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  • European Commission Unveils 'Fairer' University Ranking System

    Fresh perspective. When ranked by "international joint publications," European universities tend to do better than in existing global rankings.

    Fresh perspective. When ranked by "international joint publications," European universities tend to do better than in existing global rankings.

    U-Multirank

    BRUSSELS—The European Commission has launched an online tool to rate universities worldwide. The new system, called U-Multirank, provides a more sophisticated alternative to cruder rankings by letting users select rating criteria out of 30 indicators in five areas: research, teaching, regional engagement, knowledge transfer, and international orientation. European universities, which tend to fare poorly in existing rankings, score better on some of these criteria.

    Funded by the European Union, U-Multirank is presented as a departure from oft-criticized global rankings. Critics say that these charts—such as the Shanghai ranking and the Times Higher Education World University Rankings—rely on inadequate indicators and meaningless aggregated scores.

    “We are not producing league tables. We don't think it is worthwhile. … We don't even think it can be done methodologically and statistically in the right way,” said Frans van Vught, one of U-Multirank's project leaders, at a launch event here yesterday.

    Bernard Rentier, rector of the University of Liège in Belgium and a fierce critic of existing rankings, says he is pleased with the first results of U-Multirank and that the system's indicators are “relevant and enlightening” to compare his university's performance with others. But Ellen Hazelkorn, a specialist of rankings and director of research and enterprise at the Dublin Institute of Technology, points out that U-Multirank uses some of the same data as other rankings do, including citation rates or patent figures. Some of those numbers, such as the student-staff ratio, are controversial and “not necessarily meaningful” to assess quality, Hazelkorn says.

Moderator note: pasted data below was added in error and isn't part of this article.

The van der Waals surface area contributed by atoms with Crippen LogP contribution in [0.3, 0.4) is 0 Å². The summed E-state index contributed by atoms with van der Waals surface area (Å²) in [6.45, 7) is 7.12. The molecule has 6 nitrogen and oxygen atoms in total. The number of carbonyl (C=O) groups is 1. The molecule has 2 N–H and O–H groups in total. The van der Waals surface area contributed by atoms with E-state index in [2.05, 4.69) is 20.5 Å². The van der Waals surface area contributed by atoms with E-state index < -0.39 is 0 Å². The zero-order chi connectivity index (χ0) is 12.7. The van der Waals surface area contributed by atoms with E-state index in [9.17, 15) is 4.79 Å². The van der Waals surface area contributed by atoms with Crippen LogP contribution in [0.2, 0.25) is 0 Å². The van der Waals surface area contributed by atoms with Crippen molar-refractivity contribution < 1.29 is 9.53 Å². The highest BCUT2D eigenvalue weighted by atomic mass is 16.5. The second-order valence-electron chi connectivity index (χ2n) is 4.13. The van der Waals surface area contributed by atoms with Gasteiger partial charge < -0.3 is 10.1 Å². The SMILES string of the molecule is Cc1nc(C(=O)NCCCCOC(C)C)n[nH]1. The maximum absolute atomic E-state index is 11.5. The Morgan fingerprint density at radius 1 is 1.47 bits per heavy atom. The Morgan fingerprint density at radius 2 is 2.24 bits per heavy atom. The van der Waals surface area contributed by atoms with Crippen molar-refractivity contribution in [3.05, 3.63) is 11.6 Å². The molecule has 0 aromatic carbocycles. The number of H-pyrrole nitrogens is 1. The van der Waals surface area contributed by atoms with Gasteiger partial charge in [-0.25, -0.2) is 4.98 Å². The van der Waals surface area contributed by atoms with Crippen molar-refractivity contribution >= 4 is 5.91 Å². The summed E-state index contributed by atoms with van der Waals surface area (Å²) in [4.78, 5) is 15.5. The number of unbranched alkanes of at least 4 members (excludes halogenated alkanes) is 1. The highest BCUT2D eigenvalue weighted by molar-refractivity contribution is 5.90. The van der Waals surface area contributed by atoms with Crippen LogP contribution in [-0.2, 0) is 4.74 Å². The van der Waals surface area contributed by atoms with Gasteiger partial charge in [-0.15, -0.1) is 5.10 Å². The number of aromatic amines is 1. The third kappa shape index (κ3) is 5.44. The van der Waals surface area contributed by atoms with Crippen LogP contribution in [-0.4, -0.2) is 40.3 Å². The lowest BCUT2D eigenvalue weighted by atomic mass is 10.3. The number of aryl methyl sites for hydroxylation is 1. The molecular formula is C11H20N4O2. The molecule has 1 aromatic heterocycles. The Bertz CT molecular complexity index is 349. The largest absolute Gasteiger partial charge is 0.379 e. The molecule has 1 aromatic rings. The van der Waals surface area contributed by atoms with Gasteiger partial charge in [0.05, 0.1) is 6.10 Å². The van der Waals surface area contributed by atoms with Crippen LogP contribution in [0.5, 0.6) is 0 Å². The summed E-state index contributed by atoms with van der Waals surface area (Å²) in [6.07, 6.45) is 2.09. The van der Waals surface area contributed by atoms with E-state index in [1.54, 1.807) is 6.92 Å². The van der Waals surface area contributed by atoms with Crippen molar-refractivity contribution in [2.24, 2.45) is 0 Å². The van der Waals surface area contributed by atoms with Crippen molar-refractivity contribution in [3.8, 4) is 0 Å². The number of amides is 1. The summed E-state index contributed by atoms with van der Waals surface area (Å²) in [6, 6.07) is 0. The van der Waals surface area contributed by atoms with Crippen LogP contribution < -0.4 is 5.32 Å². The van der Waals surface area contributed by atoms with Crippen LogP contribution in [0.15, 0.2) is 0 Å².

• U.S. BRAIN Initiative Gets Ethical Advice

    The Bioethics Commission

    The Bioethics Commission. Back row: Raju Kucherlapati, Col. Nelson Michael, Nita A. Farahany, Daniel Sulmasy, John D. Arras, Anita L. Allen, Christine Grady. Front row: Stephen L. Hauser, Amy Gutmann, James W. Wagner, Barbara F. Atkinson.

    The Bioethics Commission

    The Presidential Commission for the Study of Bioethical Issues today released its first set of recommendations for integrating ethics into neuroscience research in the Brain Research through Advancing Innovative Neurotechnologies (BRAIN) Initiative. Last July, President Barack Obama charged the commission with identifying key ethical questions that may arise through the BRAIN Initiative and wider neuroscience research.

    The report is “a dream come true,” says Judy Illes, a neuroethicist at the University of British Columbia in Vancouver, Canada, who was a guest presenter to the commission. Brain research raises unique ethical issues because it “strikes at the very core of who we are,” said political scientist and philosopher Amy Gutmann of the University of Pennsylvania, who chairs the commission, in a call with reporters yesterday.

    Specific areas of concern identified in the report include questions of brain privacy raised by advances in neuroimaging research; whether research participants and patients with dementia can give informed consent to participate in experimental trials; and research into cognitive enhancement, which raises “issues of distributive justice and fairness,” Gutmann says.

  • No Patent for Dolly the Cloned Sheep, Court Rules, Adding to Industry Jitters

    Dolly the sheep and other cloned animals cannot be patented, a U.S. federal circuit appeals court has ruled.

    Product of nature? Dolly the sheep and other cloned animals cannot be patented, a U.S. federal circuit appeals court has ruled.

    Wikimedia